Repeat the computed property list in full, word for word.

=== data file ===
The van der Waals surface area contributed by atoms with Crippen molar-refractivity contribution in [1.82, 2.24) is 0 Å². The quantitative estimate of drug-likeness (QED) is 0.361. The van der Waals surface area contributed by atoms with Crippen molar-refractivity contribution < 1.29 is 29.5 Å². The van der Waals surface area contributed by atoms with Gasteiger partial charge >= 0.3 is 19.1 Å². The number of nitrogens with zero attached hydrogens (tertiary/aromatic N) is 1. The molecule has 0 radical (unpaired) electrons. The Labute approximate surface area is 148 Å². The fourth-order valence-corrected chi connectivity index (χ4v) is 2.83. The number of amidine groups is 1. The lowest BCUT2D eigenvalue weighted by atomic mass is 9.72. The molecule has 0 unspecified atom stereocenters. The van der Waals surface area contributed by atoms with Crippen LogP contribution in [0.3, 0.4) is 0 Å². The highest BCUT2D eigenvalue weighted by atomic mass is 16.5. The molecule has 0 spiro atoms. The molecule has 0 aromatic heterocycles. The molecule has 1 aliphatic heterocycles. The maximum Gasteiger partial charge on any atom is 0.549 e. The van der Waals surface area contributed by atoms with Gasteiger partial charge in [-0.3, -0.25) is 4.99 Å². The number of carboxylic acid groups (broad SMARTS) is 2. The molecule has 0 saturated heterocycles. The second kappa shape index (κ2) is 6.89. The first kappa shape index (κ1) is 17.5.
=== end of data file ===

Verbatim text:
The van der Waals surface area contributed by atoms with Crippen molar-refractivity contribution in [1.82, 2.24) is 0 Å². The quantitative estimate of drug-likeness (QED) is 0.361. The van der Waals surface area contributed by atoms with Crippen molar-refractivity contribution < 1.29 is 29.5 Å². The van der Waals surface area contributed by atoms with Gasteiger partial charge >= 0.3 is 19.1 Å². The number of nitrogens with zero attached hydrogens (tertiary/aromatic N) is 1. The molecule has 0 radical (unpaired) electrons. The Labute approximate surface area is 148 Å². The fourth-order valence-corrected chi connectivity index (χ4v) is 2.83. The number of amidine groups is 1. The lowest BCUT2D eigenvalue weighted by atomic mass is 9.72. The molecule has 0 unspecified atom stereocenters. The van der Waals surface area contributed by atoms with Crippen LogP contribution in [0.3, 0.4) is 0 Å². The highest BCUT2D eigenvalue weighted by atomic mass is 16.5. The molecule has 0 spiro atoms. The molecule has 0 aromatic heterocycles. The molecule has 1 aliphatic heterocycles. The maximum Gasteiger partial charge on any atom is 0.549 e. The van der Waals surface area contributed by atoms with Gasteiger partial charge in [-0.3, -0.25) is 4.99 Å². The number of carboxylic acid groups (broad SMARTS) is 2. The molecule has 0 saturated heterocycles. The second kappa shape index (κ2) is 6.89. The first kappa shape index (κ1) is 17.5.